Architectural and Land Use Study Group to present new, clarified regulations

Joanna Hamer | Staff Writer

Chautauqua’s grounds are at the same time historic and contemporary, the houses cut from the same cloth and incredibly diverse, the emphasis both on maintaining the integrity of the buildings and the environment. Is the Institution more a museum or a village? Should it reflect the 19th-century vision of the founders or the 21st-century minds of current Chautauquans?

Those difficult issues confronted the Architectural and Land Use Study Group, formed last season to look at the current regulations, whose work is coming to a conclusion at the end of this year.

On Wednesday from 3 to 4 p.m. in Smith Wilkes Hall, the group will present their current work reviewing and reconsidering the regulations and take questions from the community.

As part of the ongoing oversight of Chautauqua Institution’s Architectural and Land Use Regulations by the board of trustees, chairman George Snyder assembled a study group to review the existing regulations and consider the underlying philosophy of the regulations to determine if both the regulations and the Architectural Review Board are serving the needs of Chautauqua Institution in 2011 and beyond.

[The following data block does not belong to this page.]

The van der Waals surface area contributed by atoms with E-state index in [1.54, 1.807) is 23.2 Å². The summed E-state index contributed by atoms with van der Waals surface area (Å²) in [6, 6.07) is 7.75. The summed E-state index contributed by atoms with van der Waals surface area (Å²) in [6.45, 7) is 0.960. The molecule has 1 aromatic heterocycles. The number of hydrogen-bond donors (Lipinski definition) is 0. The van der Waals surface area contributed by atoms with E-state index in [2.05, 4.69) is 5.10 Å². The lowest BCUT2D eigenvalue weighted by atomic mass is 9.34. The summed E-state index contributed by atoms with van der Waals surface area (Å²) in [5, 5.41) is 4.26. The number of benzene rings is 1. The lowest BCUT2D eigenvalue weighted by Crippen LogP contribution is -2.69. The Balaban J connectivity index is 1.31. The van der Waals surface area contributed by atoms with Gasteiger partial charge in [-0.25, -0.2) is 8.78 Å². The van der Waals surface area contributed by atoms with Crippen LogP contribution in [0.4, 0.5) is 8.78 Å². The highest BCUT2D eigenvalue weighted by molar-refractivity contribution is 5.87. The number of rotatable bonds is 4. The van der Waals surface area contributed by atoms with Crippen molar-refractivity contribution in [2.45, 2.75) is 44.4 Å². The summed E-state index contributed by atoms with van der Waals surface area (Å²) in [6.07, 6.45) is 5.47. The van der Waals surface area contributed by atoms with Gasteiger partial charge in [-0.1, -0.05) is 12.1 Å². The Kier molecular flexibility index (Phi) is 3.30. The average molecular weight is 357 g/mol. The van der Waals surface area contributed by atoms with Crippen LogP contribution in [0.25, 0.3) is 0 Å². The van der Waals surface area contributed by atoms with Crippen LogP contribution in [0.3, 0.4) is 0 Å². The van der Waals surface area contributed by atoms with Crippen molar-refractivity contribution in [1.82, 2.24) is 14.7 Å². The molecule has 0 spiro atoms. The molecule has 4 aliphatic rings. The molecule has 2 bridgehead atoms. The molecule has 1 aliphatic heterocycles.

The ALU Study Group held six meetings between January and October 2011, along with five public input sessions on the Institution grounds during the 2011 Season.

Following a presentation of the group’s report to the board by Study Group Chairman Bob Jeffrey in February, a subgroup was commissioned to review the report and prepare a draft of revised regulations.

If you go…

What: ALU Study Group Presentation
When: 3 p.m. Wednesday
Where: Smith Wilkes Hall
About: The Architectural and Land Use Study Group will present its current work reviewing and reconsidering ALU regulations and take questions from the community.

To learn more about the ALU Study Group’s work, read the group’s February report to the board of trustees, and read the current architectural and land use regulations, visit www.ciweb.org/archland-use-regs/.

The group was charged with reviewing the rules in place about renovation, demolition and new construction on the grounds, and set out to make the process more streamlined, accessible and understandable.

“The biggest issue that we had is that the rules are out there, but no one knows how to find them,” said Bob Jeffrey, the chairman of the study group. “The first thing was to put them in some sort of format where everyone can find them.”